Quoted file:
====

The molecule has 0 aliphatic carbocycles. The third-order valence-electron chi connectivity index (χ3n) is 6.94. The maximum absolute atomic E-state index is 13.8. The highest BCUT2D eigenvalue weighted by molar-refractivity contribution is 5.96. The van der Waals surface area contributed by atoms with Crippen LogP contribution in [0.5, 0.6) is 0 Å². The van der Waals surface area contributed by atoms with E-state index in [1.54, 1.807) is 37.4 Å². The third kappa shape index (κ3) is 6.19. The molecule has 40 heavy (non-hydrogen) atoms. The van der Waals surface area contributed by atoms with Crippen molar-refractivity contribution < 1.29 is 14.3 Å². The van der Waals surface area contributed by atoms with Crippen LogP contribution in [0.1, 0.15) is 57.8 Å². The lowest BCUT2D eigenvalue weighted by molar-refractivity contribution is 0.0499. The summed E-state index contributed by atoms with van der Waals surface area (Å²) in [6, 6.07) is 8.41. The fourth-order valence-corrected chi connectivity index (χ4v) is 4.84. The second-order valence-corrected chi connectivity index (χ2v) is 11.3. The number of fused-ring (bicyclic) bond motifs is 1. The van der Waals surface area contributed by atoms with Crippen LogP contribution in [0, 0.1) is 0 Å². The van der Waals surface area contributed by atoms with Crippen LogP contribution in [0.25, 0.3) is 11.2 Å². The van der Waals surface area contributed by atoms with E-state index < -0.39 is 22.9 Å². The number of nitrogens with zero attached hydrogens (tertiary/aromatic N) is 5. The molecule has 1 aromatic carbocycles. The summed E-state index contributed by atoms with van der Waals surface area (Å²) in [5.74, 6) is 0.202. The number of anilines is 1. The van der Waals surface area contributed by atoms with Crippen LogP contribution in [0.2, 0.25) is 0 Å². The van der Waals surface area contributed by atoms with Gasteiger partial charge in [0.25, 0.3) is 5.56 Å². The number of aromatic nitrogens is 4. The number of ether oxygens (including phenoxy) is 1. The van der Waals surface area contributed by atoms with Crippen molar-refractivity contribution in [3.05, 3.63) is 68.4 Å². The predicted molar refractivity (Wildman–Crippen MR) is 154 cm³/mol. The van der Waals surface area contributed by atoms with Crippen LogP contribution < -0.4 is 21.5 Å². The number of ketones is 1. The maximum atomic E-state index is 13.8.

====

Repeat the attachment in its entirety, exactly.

The molecule has 0 aliphatic carbocycles. The third-order valence-electron chi connectivity index (χ3n) is 6.94. The maximum absolute atomic E-state index is 13.8. The highest BCUT2D eigenvalue weighted by molar-refractivity contribution is 5.96. The van der Waals surface area contributed by atoms with Crippen LogP contribution in [0.5, 0.6) is 0 Å². The van der Waals surface area contributed by atoms with E-state index in [1.54, 1.807) is 37.4 Å². The third kappa shape index (κ3) is 6.19. The molecule has 40 heavy (non-hydrogen) atoms. The van der Waals surface area contributed by atoms with Crippen molar-refractivity contribution < 1.29 is 14.3 Å². The van der Waals surface area contributed by atoms with Crippen LogP contribution in [0.1, 0.15) is 57.8 Å². The lowest BCUT2D eigenvalue weighted by molar-refractivity contribution is 0.0499. The summed E-state index contributed by atoms with van der Waals surface area (Å²) in [6, 6.07) is 8.41. The fourth-order valence-corrected chi connectivity index (χ4v) is 4.84. The second-order valence-corrected chi connectivity index (χ2v) is 11.3. The number of fused-ring (bicyclic) bond motifs is 1. The van der Waals surface area contributed by atoms with Crippen LogP contribution in [0, 0.1) is 0 Å². The van der Waals surface area contributed by atoms with Crippen LogP contribution in [0.25, 0.3) is 11.2 Å². The van der Waals surface area contributed by atoms with E-state index < -0.39 is 22.9 Å². The number of nitrogens with zero attached hydrogens (tertiary/aromatic N) is 5. The molecule has 1 aromatic carbocycles. The summed E-state index contributed by atoms with van der Waals surface area (Å²) in [5.74, 6) is 0.202. The number of anilines is 1. The van der Waals surface area contributed by atoms with Crippen LogP contribution in [0.2, 0.25) is 0 Å². The van der Waals surface area contributed by atoms with Gasteiger partial charge in [0.25, 0.3) is 5.56 Å². The number of aromatic nitrogens is 4. The number of ether oxygens (including phenoxy) is 1. The van der Waals surface area contributed by atoms with Crippen molar-refractivity contribution in [3.05, 3.63) is 68.4 Å². The predicted molar refractivity (Wildman–Crippen MR) is 154 cm³/mol. The van der Waals surface area contributed by atoms with Crippen LogP contribution < -0.4 is 21.5 Å². The number of ketones is 1. The maximum atomic E-state index is 13.8.